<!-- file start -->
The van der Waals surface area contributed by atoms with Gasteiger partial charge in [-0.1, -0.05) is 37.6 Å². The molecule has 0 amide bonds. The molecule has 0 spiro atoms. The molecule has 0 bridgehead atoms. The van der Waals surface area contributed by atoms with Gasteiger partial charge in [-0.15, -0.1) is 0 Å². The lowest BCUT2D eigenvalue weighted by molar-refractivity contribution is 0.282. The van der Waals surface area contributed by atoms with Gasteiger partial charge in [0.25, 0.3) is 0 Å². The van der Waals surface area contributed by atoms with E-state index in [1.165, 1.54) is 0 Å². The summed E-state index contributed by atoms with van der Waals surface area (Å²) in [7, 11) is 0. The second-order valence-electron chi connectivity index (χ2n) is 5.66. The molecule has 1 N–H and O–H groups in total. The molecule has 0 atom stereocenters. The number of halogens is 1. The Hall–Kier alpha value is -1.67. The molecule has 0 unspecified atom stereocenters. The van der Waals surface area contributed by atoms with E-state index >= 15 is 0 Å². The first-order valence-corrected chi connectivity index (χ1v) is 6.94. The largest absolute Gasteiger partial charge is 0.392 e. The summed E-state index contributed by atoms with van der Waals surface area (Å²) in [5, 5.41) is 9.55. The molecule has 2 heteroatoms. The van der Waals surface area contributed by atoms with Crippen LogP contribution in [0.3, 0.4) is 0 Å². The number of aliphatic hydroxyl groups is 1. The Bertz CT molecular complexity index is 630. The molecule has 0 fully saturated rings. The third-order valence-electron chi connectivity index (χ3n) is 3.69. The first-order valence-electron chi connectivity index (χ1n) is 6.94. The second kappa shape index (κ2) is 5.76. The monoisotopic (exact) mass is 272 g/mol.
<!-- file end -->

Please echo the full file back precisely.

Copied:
The van der Waals surface area contributed by atoms with Gasteiger partial charge in [-0.1, -0.05) is 37.6 Å². The molecule has 0 amide bonds. The molecule has 0 spiro atoms. The molecule has 0 bridgehead atoms. The van der Waals surface area contributed by atoms with Gasteiger partial charge in [-0.15, -0.1) is 0 Å². The lowest BCUT2D eigenvalue weighted by molar-refractivity contribution is 0.282. The van der Waals surface area contributed by atoms with Gasteiger partial charge in [0.25, 0.3) is 0 Å². The van der Waals surface area contributed by atoms with E-state index in [1.165, 1.54) is 0 Å². The summed E-state index contributed by atoms with van der Waals surface area (Å²) in [7, 11) is 0. The second-order valence-electron chi connectivity index (χ2n) is 5.66. The molecule has 1 N–H and O–H groups in total. The molecule has 0 atom stereocenters. The number of halogens is 1. The Hall–Kier alpha value is -1.67. The molecule has 0 unspecified atom stereocenters. The van der Waals surface area contributed by atoms with E-state index >= 15 is 0 Å². The first-order valence-corrected chi connectivity index (χ1v) is 6.94. The largest absolute Gasteiger partial charge is 0.392 e. The summed E-state index contributed by atoms with van der Waals surface area (Å²) in [5, 5.41) is 9.55. The molecule has 2 heteroatoms. The van der Waals surface area contributed by atoms with Crippen LogP contribution in [0.3, 0.4) is 0 Å². The number of aliphatic hydroxyl groups is 1. The Bertz CT molecular complexity index is 630. The molecule has 0 fully saturated rings. The third-order valence-electron chi connectivity index (χ3n) is 3.69. The first-order valence-electron chi connectivity index (χ1n) is 6.94. The second kappa shape index (κ2) is 5.76. The monoisotopic (exact) mass is 272 g/mol.